The Grand Inquisitor by Dostoevsky as a Spiritual Tool, Part 1

The Grand Inquisitor is the name of one chapter within Fyodor Dostoevsky’s novel “The Brothers Karamazov.” Let me start by saying that “The Brothers Karamazov” is a spiritual must-read. It is one of the finest depictions of fundamental spiritual struggle ever depicted in a novel format, in my opinion. Sure there are a tremendous number of fine books on spirituality but very few in a novel format and very few that cover spirituality in a way that virtually everyone can relate to. If you have your own favorite spiritual novel please leave them in the comment section.

The Brothers Karamazov” depicts the lives of a few brothers who are each struggling with the deeper questions about life, death and God in their own different ways. It is worth reading if only for the opportunity to see which of the brothers’ positions, opinions and decisions you most identify with. Being a deeply Russian novel it also assumes that the question of religion is a fundamental one to any human being of any real mental capacity who is seeking to be happy and fulfilled. Having been educated in the US I can honestly say that I wasn’t taught this truth; that is, my education gave me the opportunity of considering my life without struggling with the question of religion. I was taught, more or less, that I could consider myself above the question of religion and pursue happiness and fulfillment without it. I am not proposing that this is right or wrong but I did miss out (for a short time during my education) on the struggle with the issues that “The Brothers Karamazov” depict so well.

I do believe that every human who is interested in happiness and fulfillment in life (a type that is lasting and stable) needs to at least consider the questions of religion and God as the characters in “The Brothers Karamazov” do. And these two are not the same question. The question of religion and the question of God are connected, of course, but they are not the same. This is another point that Dostoevsky’s novel makes wonderfully clear.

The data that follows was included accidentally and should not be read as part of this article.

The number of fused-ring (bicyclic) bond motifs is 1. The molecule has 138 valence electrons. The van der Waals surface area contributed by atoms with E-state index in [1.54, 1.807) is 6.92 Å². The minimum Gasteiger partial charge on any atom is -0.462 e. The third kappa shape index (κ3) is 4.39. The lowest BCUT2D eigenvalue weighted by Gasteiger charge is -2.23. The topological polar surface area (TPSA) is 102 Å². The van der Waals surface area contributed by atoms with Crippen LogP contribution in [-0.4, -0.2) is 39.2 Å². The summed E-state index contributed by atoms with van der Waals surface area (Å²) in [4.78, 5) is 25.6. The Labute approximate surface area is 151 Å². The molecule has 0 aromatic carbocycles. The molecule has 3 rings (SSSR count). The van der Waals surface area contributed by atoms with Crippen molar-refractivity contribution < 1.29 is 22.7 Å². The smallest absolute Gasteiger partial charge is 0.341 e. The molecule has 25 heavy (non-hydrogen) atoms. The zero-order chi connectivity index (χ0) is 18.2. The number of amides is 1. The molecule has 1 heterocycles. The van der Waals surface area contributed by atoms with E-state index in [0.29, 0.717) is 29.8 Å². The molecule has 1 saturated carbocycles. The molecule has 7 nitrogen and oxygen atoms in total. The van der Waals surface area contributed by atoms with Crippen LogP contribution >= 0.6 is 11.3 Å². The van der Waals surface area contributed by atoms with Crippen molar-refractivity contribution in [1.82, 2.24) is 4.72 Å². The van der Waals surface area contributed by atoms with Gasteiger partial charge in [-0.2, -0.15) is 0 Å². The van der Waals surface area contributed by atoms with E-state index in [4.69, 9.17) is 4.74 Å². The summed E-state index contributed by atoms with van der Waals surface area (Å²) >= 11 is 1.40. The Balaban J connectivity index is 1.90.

The Grand Inquisitor” is so well written and so poignant that it has been isolated from the larger novel and published separately. This is somewhat of a mistake however. “The Grand Inquisitor” covers the question of religion really well but it is the previous chapter, “Rebellion” that is equally important because it covers the question of the existence of God. To read “The Grand Inquisitor” alone is like examining only one side of an ancient coin in order to determine its origin. It can be done but it is much easier to look at the other side as well.

The following series of posts will cover these two chapters and their issues. If you are interested in pre-reading these chapters, the whole book is available on Kindle for 1 Dollar, and of course, it is available in every library. It is also available in PDF on the web for free from Project Gutenburg

Don’t be afraid to jump right to the two chapters, 4 & 5, “Rebellion” and “The Grand Inquisitor.” I am betting you will eventually want to return and read the whole book but you can do so later. Chapter 4 & 5 won’t spoil that.

To give you a little background so you can go right to Chapter 4: you will be reading a discussion between 2 of the 3 brothers Karamazov, Ivan and Alyosha. Ivan is a deep thinker and is going through a painful emotional breakdown of sorts that is entirely interior-oriented. He will be explaining his position on God and religion to Alyosha in chapters 4 & 5, respectively. Alyosha is a deeply faithful, gentle, monk-type within the Catholic church who is currently under the guidance of a well-known christian holy man. The third brother, who you won’t meet in chapter 4 or 5, named Dimitri, is a man of intense action without the introspection or the faith and is causing a family crisis that brings the other two brothers together and forces them to open up to the others’ point of view on God and religion.

So in the next post in this series I will discuss Ivan’s position on the existence of God, as per “Rebellion,” and following that I will engage his position on religion as per “The Grand Inquisitor.” I hope you can follow along and see which of Ivan’s points you share and which you have never even been taught to think about intentionally.


About Kilaya

Kilaya is a yogi who is also well-versed in the sciences. He studied physics and mathematics at college, biology and molecular biology on his own, fluid dynamics while working as a professional plumber and has always had a passion for in-depth psychology. Now he adds what he has learned from his spiritual master, Amma, and from his life as a professional astrologer to his writings in order to make discoveries that may inspire others.

Posted on July 15, 2015, in Spirituality & Religion and tagged , , , , , . Bookmark the permalink. 2 Comments.

  1. very nice I definitely will read the book now. Inspirational


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